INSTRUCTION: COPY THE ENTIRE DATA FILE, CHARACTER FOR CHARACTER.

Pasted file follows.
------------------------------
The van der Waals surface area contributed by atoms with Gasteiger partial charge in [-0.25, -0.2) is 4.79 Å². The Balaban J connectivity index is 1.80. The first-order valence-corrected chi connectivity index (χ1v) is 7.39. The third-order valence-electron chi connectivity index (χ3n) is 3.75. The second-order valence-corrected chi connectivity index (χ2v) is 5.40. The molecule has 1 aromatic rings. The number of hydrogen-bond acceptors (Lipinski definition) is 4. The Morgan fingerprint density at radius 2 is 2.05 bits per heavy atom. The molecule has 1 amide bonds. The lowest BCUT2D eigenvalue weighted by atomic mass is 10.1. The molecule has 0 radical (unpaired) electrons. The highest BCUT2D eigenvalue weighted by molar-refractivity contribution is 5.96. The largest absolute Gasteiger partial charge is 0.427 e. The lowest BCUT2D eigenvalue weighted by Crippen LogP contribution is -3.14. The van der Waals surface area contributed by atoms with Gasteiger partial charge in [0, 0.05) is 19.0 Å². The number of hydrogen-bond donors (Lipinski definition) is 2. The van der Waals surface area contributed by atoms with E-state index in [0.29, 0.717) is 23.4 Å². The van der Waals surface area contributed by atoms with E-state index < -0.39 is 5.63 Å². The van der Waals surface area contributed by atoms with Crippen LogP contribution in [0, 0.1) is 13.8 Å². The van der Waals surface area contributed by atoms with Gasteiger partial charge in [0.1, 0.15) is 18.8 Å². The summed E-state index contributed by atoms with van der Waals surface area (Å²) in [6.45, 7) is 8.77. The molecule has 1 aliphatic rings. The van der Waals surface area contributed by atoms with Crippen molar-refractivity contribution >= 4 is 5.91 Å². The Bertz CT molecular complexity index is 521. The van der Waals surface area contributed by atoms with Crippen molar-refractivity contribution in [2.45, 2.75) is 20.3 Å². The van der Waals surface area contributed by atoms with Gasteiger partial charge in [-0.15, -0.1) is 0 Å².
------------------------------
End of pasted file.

The van der Waals surface area contributed by atoms with Gasteiger partial charge in [-0.25, -0.2) is 4.79 Å². The Balaban J connectivity index is 1.80. The first-order valence-corrected chi connectivity index (χ1v) is 7.39. The third-order valence-electron chi connectivity index (χ3n) is 3.75. The second-order valence-corrected chi connectivity index (χ2v) is 5.40. The molecule has 1 aromatic rings. The number of hydrogen-bond acceptors (Lipinski definition) is 4. The Morgan fingerprint density at radius 2 is 2.05 bits per heavy atom. The molecule has 1 amide bonds. The lowest BCUT2D eigenvalue weighted by atomic mass is 10.1. The molecule has 0 radical (unpaired) electrons. The highest BCUT2D eigenvalue weighted by molar-refractivity contribution is 5.96. The largest absolute Gasteiger partial charge is 0.427 e. The lowest BCUT2D eigenvalue weighted by Crippen LogP contribution is -3.14. The van der Waals surface area contributed by atoms with Gasteiger partial charge in [0, 0.05) is 19.0 Å². The number of hydrogen-bond donors (Lipinski definition) is 2. The van der Waals surface area contributed by atoms with E-state index in [0.29, 0.717) is 23.4 Å². The van der Waals surface area contributed by atoms with E-state index < -0.39 is 5.63 Å². The van der Waals surface area contributed by atoms with Crippen LogP contribution in [0, 0.1) is 13.8 Å². The van der Waals surface area contributed by atoms with Gasteiger partial charge in [0.1, 0.15) is 18.8 Å². The summed E-state index contributed by atoms with van der Waals surface area (Å²) in [6.45, 7) is 8.77. The molecule has 1 aliphatic rings. The van der Waals surface area contributed by atoms with Crippen molar-refractivity contribution >= 4 is 5.91 Å². The Bertz CT molecular complexity index is 521. The van der Waals surface area contributed by atoms with Crippen molar-refractivity contribution in [2.45, 2.75) is 20.3 Å². The van der Waals surface area contributed by atoms with Gasteiger partial charge in [-0.15, -0.1) is 0 Å².